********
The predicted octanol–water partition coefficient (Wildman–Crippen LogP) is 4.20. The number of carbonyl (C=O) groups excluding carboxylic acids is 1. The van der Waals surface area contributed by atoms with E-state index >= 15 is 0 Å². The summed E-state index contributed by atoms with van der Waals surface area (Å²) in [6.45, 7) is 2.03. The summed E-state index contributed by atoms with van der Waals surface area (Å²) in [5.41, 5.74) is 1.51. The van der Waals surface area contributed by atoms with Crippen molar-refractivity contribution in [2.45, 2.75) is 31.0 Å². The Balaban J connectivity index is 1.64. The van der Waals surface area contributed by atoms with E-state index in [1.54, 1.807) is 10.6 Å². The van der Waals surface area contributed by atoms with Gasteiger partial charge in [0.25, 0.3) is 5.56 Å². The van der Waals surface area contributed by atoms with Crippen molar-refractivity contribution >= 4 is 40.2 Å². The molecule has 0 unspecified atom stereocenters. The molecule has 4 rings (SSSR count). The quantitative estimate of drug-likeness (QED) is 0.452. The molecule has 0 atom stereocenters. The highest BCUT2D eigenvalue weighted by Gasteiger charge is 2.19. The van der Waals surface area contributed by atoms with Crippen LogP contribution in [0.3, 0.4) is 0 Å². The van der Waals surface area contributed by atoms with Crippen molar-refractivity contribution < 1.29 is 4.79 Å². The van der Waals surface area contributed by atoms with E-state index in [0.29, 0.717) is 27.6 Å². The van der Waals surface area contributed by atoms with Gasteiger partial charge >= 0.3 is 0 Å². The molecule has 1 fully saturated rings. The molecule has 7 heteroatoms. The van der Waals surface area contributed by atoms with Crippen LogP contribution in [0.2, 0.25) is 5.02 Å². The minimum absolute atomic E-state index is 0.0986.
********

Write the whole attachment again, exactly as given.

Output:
The predicted octanol–water partition coefficient (Wildman–Crippen LogP) is 4.20. The number of carbonyl (C=O) groups excluding carboxylic acids is 1. The van der Waals surface area contributed by atoms with E-state index >= 15 is 0 Å². The summed E-state index contributed by atoms with van der Waals surface area (Å²) in [6.45, 7) is 2.03. The summed E-state index contributed by atoms with van der Waals surface area (Å²) in [5.41, 5.74) is 1.51. The van der Waals surface area contributed by atoms with Crippen molar-refractivity contribution in [2.45, 2.75) is 31.0 Å². The Balaban J connectivity index is 1.64. The van der Waals surface area contributed by atoms with E-state index in [1.54, 1.807) is 10.6 Å². The van der Waals surface area contributed by atoms with Gasteiger partial charge in [0.25, 0.3) is 5.56 Å². The van der Waals surface area contributed by atoms with Crippen molar-refractivity contribution >= 4 is 40.2 Å². The molecule has 0 unspecified atom stereocenters. The molecule has 4 rings (SSSR count). The quantitative estimate of drug-likeness (QED) is 0.452. The molecule has 0 atom stereocenters. The highest BCUT2D eigenvalue weighted by Gasteiger charge is 2.19. The van der Waals surface area contributed by atoms with Crippen LogP contribution in [0.3, 0.4) is 0 Å². The van der Waals surface area contributed by atoms with Crippen molar-refractivity contribution < 1.29 is 4.79 Å². The van der Waals surface area contributed by atoms with E-state index in [0.29, 0.717) is 27.6 Å². The van der Waals surface area contributed by atoms with Gasteiger partial charge >= 0.3 is 0 Å². The molecule has 1 fully saturated rings. The molecule has 7 heteroatoms. The van der Waals surface area contributed by atoms with Crippen LogP contribution in [0.2, 0.25) is 5.02 Å². The minimum absolute atomic E-state index is 0.0986.